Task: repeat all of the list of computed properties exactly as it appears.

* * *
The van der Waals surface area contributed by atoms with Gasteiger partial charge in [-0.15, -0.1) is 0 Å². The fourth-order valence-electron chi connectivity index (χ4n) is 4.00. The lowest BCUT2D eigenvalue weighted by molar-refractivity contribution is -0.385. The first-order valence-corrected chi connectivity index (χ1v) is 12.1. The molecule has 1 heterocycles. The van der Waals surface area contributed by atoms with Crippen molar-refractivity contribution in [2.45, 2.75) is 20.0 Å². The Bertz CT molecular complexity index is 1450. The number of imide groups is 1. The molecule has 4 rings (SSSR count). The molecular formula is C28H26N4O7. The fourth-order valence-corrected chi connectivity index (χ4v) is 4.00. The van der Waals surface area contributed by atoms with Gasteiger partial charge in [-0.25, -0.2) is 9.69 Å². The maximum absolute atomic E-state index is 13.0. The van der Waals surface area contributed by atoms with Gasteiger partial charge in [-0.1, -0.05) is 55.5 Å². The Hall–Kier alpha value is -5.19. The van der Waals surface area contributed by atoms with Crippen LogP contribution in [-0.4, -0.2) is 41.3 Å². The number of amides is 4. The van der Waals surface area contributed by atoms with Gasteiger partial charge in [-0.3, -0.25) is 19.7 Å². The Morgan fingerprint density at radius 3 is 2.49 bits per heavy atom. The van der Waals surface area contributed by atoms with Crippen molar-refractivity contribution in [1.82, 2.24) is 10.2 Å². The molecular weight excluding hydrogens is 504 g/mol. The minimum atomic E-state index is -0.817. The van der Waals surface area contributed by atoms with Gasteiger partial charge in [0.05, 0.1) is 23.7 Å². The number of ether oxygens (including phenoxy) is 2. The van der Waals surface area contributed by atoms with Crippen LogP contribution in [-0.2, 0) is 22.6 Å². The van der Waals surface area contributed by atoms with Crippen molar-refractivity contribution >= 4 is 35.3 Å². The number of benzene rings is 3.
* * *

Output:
The van der Waals surface area contributed by atoms with Gasteiger partial charge in [-0.15, -0.1) is 0 Å². The fourth-order valence-electron chi connectivity index (χ4n) is 4.00. The lowest BCUT2D eigenvalue weighted by molar-refractivity contribution is -0.385. The first-order valence-corrected chi connectivity index (χ1v) is 12.1. The molecule has 1 heterocycles. The van der Waals surface area contributed by atoms with Crippen molar-refractivity contribution in [2.45, 2.75) is 20.0 Å². The Bertz CT molecular complexity index is 1450. The number of imide groups is 1. The molecule has 4 rings (SSSR count). The molecular formula is C28H26N4O7. The fourth-order valence-corrected chi connectivity index (χ4v) is 4.00. The van der Waals surface area contributed by atoms with Gasteiger partial charge in [-0.25, -0.2) is 9.69 Å². The maximum absolute atomic E-state index is 13.0. The van der Waals surface area contributed by atoms with Gasteiger partial charge in [-0.1, -0.05) is 55.5 Å². The Hall–Kier alpha value is -5.19. The van der Waals surface area contributed by atoms with Crippen LogP contribution in [-0.4, -0.2) is 41.3 Å². The number of amides is 4. The van der Waals surface area contributed by atoms with Gasteiger partial charge in [-0.3, -0.25) is 19.7 Å². The Morgan fingerprint density at radius 3 is 2.49 bits per heavy atom. The van der Waals surface area contributed by atoms with Crippen molar-refractivity contribution in [1.82, 2.24) is 10.2 Å². The molecular weight excluding hydrogens is 504 g/mol. The minimum atomic E-state index is -0.817. The van der Waals surface area contributed by atoms with Gasteiger partial charge in [0.05, 0.1) is 23.7 Å². The number of ether oxygens (including phenoxy) is 2. The van der Waals surface area contributed by atoms with Crippen LogP contribution in [-0.2, 0) is 22.6 Å². The van der Waals surface area contributed by atoms with Crippen molar-refractivity contribution >= 4 is 35.3 Å². The number of benzene rings is 3.